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Park City Education Foundation awards $460,000 to classroom projects

Park City School District students learn computer coding and computer science thanks to grants from the PCEF. This year's grants expand learning into drone pilot skills and other fields.
Daisy Daisy/Daisy Daisy - stock.adobe.com
Park City School District students learn computer coding and computer science thanks to grants from the PCEF. This year's grants expand learning into drone pilot skills and other fields.

Park City teachers have nearly half a million dollars to fund 45 different programs on their campuses, thanks to the Park City Education Foundation.

The 2022-23 school year begins August 17 with $460,000 in extra funding to support teachers in their classrooms. Last year the Park City Education Foundation awarded $350,000 to classroom teachers.

Kara Cody, the foundation’s director of programs, said it's the most significant annual increase ever and thanked the community for its generosity. She said the foundation grants committee was overwhelmed with the innovation by teachers in the school district, especially after a couple of disruptive and difficult years managing the COVID-19 pandemic.

"You know, as long as the need is there, then, you know, the foundation is here to respond to those needs," Cody said. So, it was really exciting to see teachers, you know, just thinking creatively, having innovative ideas, and, you know, really taking the time to complete an application because it, you know, takes some time to do. So, we were just excited to see that, you know, they were in a position where, where they were asking."

Among the programs funded is the Coalition for Safe and Inclusive Schools training, which received $25,000 to use district-wide. Another $45,000 will fund the district’s Diversity, Equity, Inclusion, and Belonging Leadership training.

Career and Technical Education (CTE) teachers received money to start an aviation pathway program in the high school for students to explore careers in aviation as airplane pilots or drone pilots.

Park City High School English as a Second Language Teacher Melanie Moffat said there is big demand for drone pilot skills and with this new aviation training program, kids can graduate from high school with job-ready skills.

Moffat said, “Any kid can take a class in programming drones and a pilot program. Kids can start getting their pilot's license.”

At Ecker Hill Middle School, Cody said a seventh-grade rocket program will help students learn physics using project-based, hands-on learning.
"It's helped kids really understand, you know, physics," Cody said. "Basically, you know, Newton's first and second laws. And of course, kids will, you know, learn about the concepts and then get to put those concepts in action."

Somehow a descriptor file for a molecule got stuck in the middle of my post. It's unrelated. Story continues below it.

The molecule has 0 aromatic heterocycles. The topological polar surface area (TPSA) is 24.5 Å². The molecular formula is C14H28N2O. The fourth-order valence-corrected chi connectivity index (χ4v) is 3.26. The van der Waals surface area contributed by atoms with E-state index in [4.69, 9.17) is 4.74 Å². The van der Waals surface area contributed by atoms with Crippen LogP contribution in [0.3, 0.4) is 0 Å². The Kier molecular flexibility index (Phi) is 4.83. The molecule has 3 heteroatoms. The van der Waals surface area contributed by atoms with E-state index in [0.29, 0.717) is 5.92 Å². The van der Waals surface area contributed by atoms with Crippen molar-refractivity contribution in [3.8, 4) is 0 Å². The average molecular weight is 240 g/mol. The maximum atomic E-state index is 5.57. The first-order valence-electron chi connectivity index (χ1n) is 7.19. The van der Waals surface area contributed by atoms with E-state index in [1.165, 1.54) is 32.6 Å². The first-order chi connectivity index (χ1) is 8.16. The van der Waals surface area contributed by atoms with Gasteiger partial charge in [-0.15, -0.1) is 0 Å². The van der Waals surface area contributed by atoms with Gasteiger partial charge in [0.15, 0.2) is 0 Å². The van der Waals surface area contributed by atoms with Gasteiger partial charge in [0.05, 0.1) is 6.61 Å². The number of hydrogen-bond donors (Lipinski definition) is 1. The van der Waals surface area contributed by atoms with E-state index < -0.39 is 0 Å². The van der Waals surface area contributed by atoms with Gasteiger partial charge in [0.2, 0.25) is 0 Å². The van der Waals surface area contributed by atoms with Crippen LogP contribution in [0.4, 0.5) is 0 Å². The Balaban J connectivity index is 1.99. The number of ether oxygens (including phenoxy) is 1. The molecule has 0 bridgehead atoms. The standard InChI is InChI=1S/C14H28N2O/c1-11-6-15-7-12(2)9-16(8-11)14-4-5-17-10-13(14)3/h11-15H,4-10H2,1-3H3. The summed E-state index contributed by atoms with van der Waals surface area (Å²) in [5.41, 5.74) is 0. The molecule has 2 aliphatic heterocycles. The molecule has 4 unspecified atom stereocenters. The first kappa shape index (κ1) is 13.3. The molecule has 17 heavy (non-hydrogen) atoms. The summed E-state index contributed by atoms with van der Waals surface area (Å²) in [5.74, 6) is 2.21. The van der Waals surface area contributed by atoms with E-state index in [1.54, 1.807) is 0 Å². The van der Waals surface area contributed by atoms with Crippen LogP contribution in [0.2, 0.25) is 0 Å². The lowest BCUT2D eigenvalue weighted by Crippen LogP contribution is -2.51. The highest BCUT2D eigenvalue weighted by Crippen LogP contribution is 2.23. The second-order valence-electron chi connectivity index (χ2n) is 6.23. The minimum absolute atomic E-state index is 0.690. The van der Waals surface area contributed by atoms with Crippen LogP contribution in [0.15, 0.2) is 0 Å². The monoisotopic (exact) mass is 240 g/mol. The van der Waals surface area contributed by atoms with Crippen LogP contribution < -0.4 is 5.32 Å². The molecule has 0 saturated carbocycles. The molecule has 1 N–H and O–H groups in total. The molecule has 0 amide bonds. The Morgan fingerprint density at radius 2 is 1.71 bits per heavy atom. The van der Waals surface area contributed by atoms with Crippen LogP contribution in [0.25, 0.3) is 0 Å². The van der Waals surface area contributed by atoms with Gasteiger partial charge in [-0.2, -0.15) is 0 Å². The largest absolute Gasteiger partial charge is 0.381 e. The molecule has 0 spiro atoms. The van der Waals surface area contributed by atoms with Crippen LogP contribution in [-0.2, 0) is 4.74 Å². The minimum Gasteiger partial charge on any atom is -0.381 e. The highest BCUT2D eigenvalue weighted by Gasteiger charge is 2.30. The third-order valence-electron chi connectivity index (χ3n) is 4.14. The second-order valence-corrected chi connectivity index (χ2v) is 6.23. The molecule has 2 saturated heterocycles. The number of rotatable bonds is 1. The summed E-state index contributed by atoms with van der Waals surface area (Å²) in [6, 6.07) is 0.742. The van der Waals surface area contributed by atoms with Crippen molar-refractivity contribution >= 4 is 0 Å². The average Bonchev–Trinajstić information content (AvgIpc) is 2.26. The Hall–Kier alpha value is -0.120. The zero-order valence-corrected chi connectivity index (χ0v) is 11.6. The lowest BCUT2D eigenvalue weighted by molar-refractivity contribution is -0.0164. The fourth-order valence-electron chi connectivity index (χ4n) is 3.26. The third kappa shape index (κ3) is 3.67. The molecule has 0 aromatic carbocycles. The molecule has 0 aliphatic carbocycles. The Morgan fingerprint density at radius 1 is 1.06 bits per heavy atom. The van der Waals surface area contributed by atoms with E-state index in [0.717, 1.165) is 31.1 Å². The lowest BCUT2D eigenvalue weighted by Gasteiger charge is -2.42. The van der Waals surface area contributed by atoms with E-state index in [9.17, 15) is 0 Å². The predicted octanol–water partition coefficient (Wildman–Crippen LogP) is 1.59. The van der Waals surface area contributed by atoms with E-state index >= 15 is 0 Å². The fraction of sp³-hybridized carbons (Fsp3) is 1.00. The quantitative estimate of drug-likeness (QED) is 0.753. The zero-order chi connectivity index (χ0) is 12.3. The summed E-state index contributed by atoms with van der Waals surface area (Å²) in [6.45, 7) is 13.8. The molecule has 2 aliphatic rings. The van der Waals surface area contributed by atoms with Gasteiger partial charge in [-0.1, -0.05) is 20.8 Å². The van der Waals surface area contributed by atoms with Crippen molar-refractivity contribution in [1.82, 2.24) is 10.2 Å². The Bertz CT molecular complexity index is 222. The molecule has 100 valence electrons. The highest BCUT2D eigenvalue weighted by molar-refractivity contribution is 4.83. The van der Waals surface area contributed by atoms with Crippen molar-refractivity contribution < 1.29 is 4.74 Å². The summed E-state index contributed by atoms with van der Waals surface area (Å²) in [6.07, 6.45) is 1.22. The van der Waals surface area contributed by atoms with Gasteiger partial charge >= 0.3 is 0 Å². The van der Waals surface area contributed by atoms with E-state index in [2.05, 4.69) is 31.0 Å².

For nearly 35 years, PCEF has worked to supplement classroom programs, with some becoming permanent fixtures in the Park City School District curriculum.

The gifted and talented program, PACE (Program for Academic Challenge and Enrichment), is one initiative where the ed foundation grants teacher salaries. Cody said the teachers provide enrichment for all students, not just those enrolled in PACE.

Computer Science and elementary school coding programs began through the ed foundation's grants years ago. Cody said it's great to see the evolution of STEM (Science, Technology, Engineering, and Math) programs as they are provided as part of the school district budget and no longer need PCEF funding.

"In the past few years, the ed foundation has helped support some fun extras---some of the robots that are needed with some of the technical supplies, as well as helping with some professional development for those teachers," Cody said. "And oh my gosh, that's a huge, huge, huge success for Park City School District. It is that they were awarded a grant from the state of Utah for computer science and coding."

Park City High School teachers received grants for an array of projects and programs, including a new Electric Vehicle summer program which exposes students to engineering and auto mechanics while building an electric car. Moffat said the program will launch next summer.

“So where can these kids go and have a career, and will they like it and have these experiences? And a lot of the kids go into auto mechanics, and they need to have knowledge of how an electric car works," Moffat said. "And it comes with a whole program and then they build an electric car that is road ready.”

High school students will also have an expanded Drama Department Fall Musical, a composer in residence and an expanded debate program.

For more information, visit pcef4kids.org.

KPCW reporter Carolyn Murray covers Summit and Wasatch County School Districts. She also reports on wildlife and environmental stories, along with breaking news. Carolyn has been in town since the mid ‘80s and raised two daughters in Park City.